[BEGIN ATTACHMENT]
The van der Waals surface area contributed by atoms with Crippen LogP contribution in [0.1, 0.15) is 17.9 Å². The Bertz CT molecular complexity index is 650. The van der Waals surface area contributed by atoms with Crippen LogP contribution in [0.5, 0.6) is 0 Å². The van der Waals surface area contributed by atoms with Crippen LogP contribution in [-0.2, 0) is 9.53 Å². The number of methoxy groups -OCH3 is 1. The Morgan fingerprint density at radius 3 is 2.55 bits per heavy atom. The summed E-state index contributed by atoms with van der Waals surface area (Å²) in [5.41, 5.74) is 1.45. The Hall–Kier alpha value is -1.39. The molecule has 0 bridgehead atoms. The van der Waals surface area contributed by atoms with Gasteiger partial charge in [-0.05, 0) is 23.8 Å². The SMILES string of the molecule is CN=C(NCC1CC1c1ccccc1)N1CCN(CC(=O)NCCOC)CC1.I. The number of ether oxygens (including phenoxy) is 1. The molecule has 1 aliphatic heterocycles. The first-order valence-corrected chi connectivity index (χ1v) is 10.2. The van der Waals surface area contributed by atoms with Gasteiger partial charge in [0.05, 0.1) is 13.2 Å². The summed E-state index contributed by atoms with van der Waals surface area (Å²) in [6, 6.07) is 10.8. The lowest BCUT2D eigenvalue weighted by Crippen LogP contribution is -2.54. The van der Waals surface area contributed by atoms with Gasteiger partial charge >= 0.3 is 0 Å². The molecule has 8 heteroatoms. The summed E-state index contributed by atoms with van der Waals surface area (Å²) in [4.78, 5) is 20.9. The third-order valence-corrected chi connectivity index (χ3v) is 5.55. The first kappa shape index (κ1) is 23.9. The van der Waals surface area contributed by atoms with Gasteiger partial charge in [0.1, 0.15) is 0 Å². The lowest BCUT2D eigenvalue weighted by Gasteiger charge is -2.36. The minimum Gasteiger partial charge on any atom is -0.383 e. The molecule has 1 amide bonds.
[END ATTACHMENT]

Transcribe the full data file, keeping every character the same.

The van der Waals surface area contributed by atoms with Crippen LogP contribution in [0.1, 0.15) is 17.9 Å². The Bertz CT molecular complexity index is 650. The van der Waals surface area contributed by atoms with Crippen LogP contribution in [0.5, 0.6) is 0 Å². The van der Waals surface area contributed by atoms with Crippen LogP contribution in [-0.2, 0) is 9.53 Å². The number of methoxy groups -OCH3 is 1. The Morgan fingerprint density at radius 3 is 2.55 bits per heavy atom. The summed E-state index contributed by atoms with van der Waals surface area (Å²) in [5.41, 5.74) is 1.45. The Hall–Kier alpha value is -1.39. The molecule has 0 bridgehead atoms. The van der Waals surface area contributed by atoms with Gasteiger partial charge in [-0.05, 0) is 23.8 Å². The SMILES string of the molecule is CN=C(NCC1CC1c1ccccc1)N1CCN(CC(=O)NCCOC)CC1.I. The number of ether oxygens (including phenoxy) is 1. The molecule has 1 aliphatic heterocycles. The first-order valence-corrected chi connectivity index (χ1v) is 10.2. The van der Waals surface area contributed by atoms with Gasteiger partial charge in [0.05, 0.1) is 13.2 Å². The summed E-state index contributed by atoms with van der Waals surface area (Å²) in [6, 6.07) is 10.8. The lowest BCUT2D eigenvalue weighted by Crippen LogP contribution is -2.54. The van der Waals surface area contributed by atoms with Gasteiger partial charge >= 0.3 is 0 Å². The molecule has 8 heteroatoms. The summed E-state index contributed by atoms with van der Waals surface area (Å²) in [4.78, 5) is 20.9. The third-order valence-corrected chi connectivity index (χ3v) is 5.55. The first kappa shape index (κ1) is 23.9. The van der Waals surface area contributed by atoms with Gasteiger partial charge in [0.1, 0.15) is 0 Å². The lowest BCUT2D eigenvalue weighted by Gasteiger charge is -2.36. The minimum Gasteiger partial charge on any atom is -0.383 e. The molecule has 1 amide bonds.